New Hire at Polsinelli to Bring International Expertise on Data Privacy

Elizabeth Harding will add to the firm’s understanding of the EU’s GDPR

Polsinelli bolstered its international data privacy practice last week with the addition of an attorney with roots in the UK and experience in European privacy and technology matters.


The firm announced last week that Liz Harding is joining the technology transactions and data privacy practice as a shareholder. She is making this lateral move from Holland & Hart’s Boulder office.

Harding is certified to practice law in both Colorado and the U.K. and brings more than 20 years of experience in European Union privacy and technology matters, with particular expertise in navigating the U.K.’s Privacy and Electronic Communications Regulations and the more recent EU General Data Protection Regulation GDPR rules that went in effect in May. Her day to day work involves counseling U.S. businesses and organization on their E.U. privacy obligations.  

The European Union currently has some of the strongest privacy rules in the world, which have a tremendous impact on companies of all sizes that conduct business and manage data of EU citizens,” said Greg Kratofil, Jr., a shareholder and chair of the technology transactions and data privacy practice at Polsinelli. “Liz is a powerhouse because of her dual licensure and substantial knowledge of both EU and U.S. data privacy and security requirements.” 

Her work in counseling clients on privacy issues can get fairly complicated fairly quickly and it is hard to create a standardized approach. She says that her best practice is to look at things through a risk-based approach, as most companies can’t afford the legal costs that would incur by ensuring the company is 100-percent compliant in all markets. So instead of making a custom system for a client, Harding looks at the “most conservative privacy regime” the client will encounter and determines where the company’s policies have gaps that need to be filled in. While countries like Russia or China have more unique rules than others, Harding’s real goal is, “trying to establish some sort of baseline for them and then working out what’s the risk of adopting the program where it is as opposed to adopting a program with enhancements.”

The language in privacy laws themselves is also what makes things complex for attorneys focusing on data privacy. The way they are written does not lead to easy comprehension or compliance. This leaves companies trying hard to interpret the laws themselves and determine where they need to change their policies to avoid any consequences. 

As Harding’s primary expertise is in European privacy law, she has a more objective perspective on American privacy laws. The main difference between the two fields of data privacy that she sees is that American laws focus on what happens once a breach happens, and not as much under the concept of actual privacy. She described it as “the protection of people’s data from misuse as opposed to unauthorized access.” As an example she mentioned how Cambridge Analytica was not unauthorized access, but was a misuse of data. Harding had stated earlier in the interview that her work in advising clients could include how they can commercialize data, particularly for marketing purposes, without breaking laws.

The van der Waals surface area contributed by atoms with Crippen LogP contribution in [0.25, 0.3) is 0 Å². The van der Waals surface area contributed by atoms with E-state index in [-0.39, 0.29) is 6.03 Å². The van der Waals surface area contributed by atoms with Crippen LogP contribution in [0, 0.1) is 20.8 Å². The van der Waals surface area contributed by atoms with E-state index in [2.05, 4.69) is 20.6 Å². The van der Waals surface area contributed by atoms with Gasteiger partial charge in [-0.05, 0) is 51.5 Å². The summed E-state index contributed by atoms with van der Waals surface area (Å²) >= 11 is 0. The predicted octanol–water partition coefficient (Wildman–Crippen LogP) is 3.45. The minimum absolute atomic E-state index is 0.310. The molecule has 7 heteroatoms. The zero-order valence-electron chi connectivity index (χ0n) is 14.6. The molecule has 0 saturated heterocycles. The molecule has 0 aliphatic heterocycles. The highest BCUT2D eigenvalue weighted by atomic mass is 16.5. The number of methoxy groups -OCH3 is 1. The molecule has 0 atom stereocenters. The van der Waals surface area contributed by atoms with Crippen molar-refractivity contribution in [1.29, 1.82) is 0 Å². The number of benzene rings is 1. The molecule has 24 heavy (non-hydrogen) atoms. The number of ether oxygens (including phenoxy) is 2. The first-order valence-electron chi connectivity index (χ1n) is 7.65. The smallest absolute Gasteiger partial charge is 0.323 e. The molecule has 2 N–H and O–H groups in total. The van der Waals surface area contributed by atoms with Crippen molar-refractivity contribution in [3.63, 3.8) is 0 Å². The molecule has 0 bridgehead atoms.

Continuing on to the subject of differences of laws on either side of the Atlantic, Harding said that the U.S. is developing laws that are more on the side of basic privacy, but also that the country is and has been more sophisticated than Europe when it comes to breach response laws. 

With the recent change in breach responses under the EU’s General Data Protection Regulation, she said people were worried, but that comparable laws had been in America for much longer. 

With the widespread nature of data privacy laws in America state by state, Harding feels there is a push towards a national version, claiming that the tech giants in the country are supporting such a law.

It is Harding’s new practice group that earned the firm a ranking in BTI Consulting Group’s list of Cybersecurity Leaders in 2017. Polsinelli was also recognized by BTI in their 2018 Client Service A Team Report, the 2018 Brand Elite list and the 2017 Industry Power Rankings.

“I was attracted to Polsinelli because of its national footprint but also the investments they’re making in this group and in this area,” Harding said.

Harding went to school in the U.K. and started out working on intellectual property licensing work, focusing on technology IPs. She thinks that this introduction to working in the legal field really shaped her path and brought her to where she is now, though if you had asked her that early on, she wouldn’t have been able to predict where she would go or do in the legal field. 

— Connor Craven

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